Can public premises and state-owned land be used for performing ‘Ram Leela’, ‘Mata Ki Chowki,’ and implicitly, other religious functions?
The apex court on Friday referred the question to a Constitution bench when a petition filed by an organisation – Jyoti Jagran Mandal – came up for hearing before it. The petition challenged an order by the National Green Tribunal (NGT) denying it permission to hold a ‘jagran’ (overnight prayer meeting) and ‘Mata Ki Chowki’ at a park in South-West Delhi.
A bench comprising justices RF Nariman and Indu Malhotra was of the opinion that “such religious activity” cannot be held in public places.
“We think that what the NGT has done is right,” justice Nariman told lawyer Fuzail Ayyubi, the petitioner’s lawyer. Ayyubi submitted that ‘Mata Ki Chowki’ was similar to “Ram Leela”, which the NGT had allowed through an October 10, 2017 verdict.
The question would also pertain to performance of other religious rituals in public spaces.
In Gurugram, on the southern outskirts of Delhi, Hindu outfits have in recent weeks “disrupted” namaaz in public spaces by Muslims and demanded a halt to such ‘unauthorised’ prayers.
“Public spaces or roads shouldn’t be blocked for religious purposes. We welcome the judges’ statements but they should either be applied to all or to none. Usually, we have observed that such rules and limitations only apply to Hindus,” said Abhishek Gaur, Gurgaon district president of the Bajrang Dal, a Hindu organisation.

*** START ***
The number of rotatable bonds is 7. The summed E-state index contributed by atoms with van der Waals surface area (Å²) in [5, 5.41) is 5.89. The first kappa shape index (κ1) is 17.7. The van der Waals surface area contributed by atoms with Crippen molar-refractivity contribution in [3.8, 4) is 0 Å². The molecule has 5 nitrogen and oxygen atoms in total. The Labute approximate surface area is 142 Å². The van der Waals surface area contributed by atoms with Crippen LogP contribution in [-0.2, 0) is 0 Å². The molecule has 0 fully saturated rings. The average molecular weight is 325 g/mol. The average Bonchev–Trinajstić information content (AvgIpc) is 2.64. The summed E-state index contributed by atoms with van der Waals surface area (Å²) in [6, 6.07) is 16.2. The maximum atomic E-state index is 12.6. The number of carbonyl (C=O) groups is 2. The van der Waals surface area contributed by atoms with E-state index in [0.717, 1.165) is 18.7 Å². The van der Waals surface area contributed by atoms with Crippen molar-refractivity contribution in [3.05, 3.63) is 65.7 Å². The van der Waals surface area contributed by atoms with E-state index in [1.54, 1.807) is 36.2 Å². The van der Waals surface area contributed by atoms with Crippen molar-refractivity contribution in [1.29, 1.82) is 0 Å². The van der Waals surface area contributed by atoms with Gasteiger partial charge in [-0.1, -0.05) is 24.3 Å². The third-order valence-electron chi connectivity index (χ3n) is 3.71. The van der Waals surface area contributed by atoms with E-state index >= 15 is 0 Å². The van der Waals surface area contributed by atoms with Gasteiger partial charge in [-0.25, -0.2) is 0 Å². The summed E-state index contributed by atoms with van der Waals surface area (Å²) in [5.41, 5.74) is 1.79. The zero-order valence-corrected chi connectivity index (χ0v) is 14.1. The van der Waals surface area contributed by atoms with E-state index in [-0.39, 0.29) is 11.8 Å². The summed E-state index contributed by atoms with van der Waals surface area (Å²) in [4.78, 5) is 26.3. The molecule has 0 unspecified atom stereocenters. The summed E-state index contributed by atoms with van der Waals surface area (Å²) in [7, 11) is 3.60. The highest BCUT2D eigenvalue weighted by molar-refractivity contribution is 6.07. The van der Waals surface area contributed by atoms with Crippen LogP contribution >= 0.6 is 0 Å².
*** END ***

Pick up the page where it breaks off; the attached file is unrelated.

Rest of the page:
A Muslim leader welcomed the court’s observations.
“Public spaces shouldn’t be used in a manner which puts people in discomfort. However, namaaz was being offered on a vacant plot of land when it was disrupted. Moreover, we have now reduced the spaces where we offer namaaz to 20 from 100 so that no inconvenience is caused to the public,” said Haji Shahzad Khan, a member of Muslim Ekta Manch, and the complainant on the April 20 disruption of namaaz by Hindu groups in Gurugram.
A member of a citizen’s group formed immediately in the aftermath of that incident said laws should be even-handed.
“Principally, I don’t think there is anything wrong with celebrations or ritual observations in public spaces. Almost all the religions practised in the country have some or the other street presence/celebrations. However, it’s crucial to consider if these rituals are causing public inconvenience,” said Rahul Roy of Gurugram Nagrik Ekta Manch, who is also a documentary filmmaker.
The petitioner’s lawyer Ayyubi on Friday said his client had been conducting the jagran for the last 40 years at the park.
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